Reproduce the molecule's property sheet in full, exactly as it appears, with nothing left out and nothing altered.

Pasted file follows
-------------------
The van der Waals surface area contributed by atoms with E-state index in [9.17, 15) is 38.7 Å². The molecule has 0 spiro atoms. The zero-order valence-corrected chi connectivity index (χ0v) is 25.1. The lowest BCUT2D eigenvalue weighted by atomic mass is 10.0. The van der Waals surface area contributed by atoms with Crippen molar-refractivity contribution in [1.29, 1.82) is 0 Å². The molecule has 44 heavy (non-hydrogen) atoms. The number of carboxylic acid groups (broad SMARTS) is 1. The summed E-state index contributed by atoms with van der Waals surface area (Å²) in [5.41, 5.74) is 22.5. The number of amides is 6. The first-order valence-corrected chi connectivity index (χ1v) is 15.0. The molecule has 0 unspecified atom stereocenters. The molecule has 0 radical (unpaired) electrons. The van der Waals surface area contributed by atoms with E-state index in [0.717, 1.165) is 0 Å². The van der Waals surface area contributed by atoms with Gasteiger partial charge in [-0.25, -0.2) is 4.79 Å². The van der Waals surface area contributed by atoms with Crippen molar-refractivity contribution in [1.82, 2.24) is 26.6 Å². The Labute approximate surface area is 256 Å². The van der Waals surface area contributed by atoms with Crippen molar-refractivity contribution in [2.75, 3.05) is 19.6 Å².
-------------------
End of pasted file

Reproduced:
The van der Waals surface area contributed by atoms with E-state index in [9.17, 15) is 38.7 Å². The molecule has 0 spiro atoms. The zero-order valence-corrected chi connectivity index (χ0v) is 25.1. The lowest BCUT2D eigenvalue weighted by atomic mass is 10.0. The van der Waals surface area contributed by atoms with Crippen molar-refractivity contribution in [1.29, 1.82) is 0 Å². The molecule has 44 heavy (non-hydrogen) atoms. The number of carboxylic acid groups (broad SMARTS) is 1. The summed E-state index contributed by atoms with van der Waals surface area (Å²) in [5.41, 5.74) is 22.5. The number of amides is 6. The first-order valence-corrected chi connectivity index (χ1v) is 15.0. The molecule has 0 unspecified atom stereocenters. The molecule has 0 radical (unpaired) electrons. The van der Waals surface area contributed by atoms with E-state index in [0.717, 1.165) is 0 Å². The van der Waals surface area contributed by atoms with Gasteiger partial charge in [-0.25, -0.2) is 4.79 Å². The van der Waals surface area contributed by atoms with Crippen molar-refractivity contribution in [1.82, 2.24) is 26.6 Å². The Labute approximate surface area is 256 Å². The van der Waals surface area contributed by atoms with Crippen molar-refractivity contribution in [2.75, 3.05) is 19.6 Å².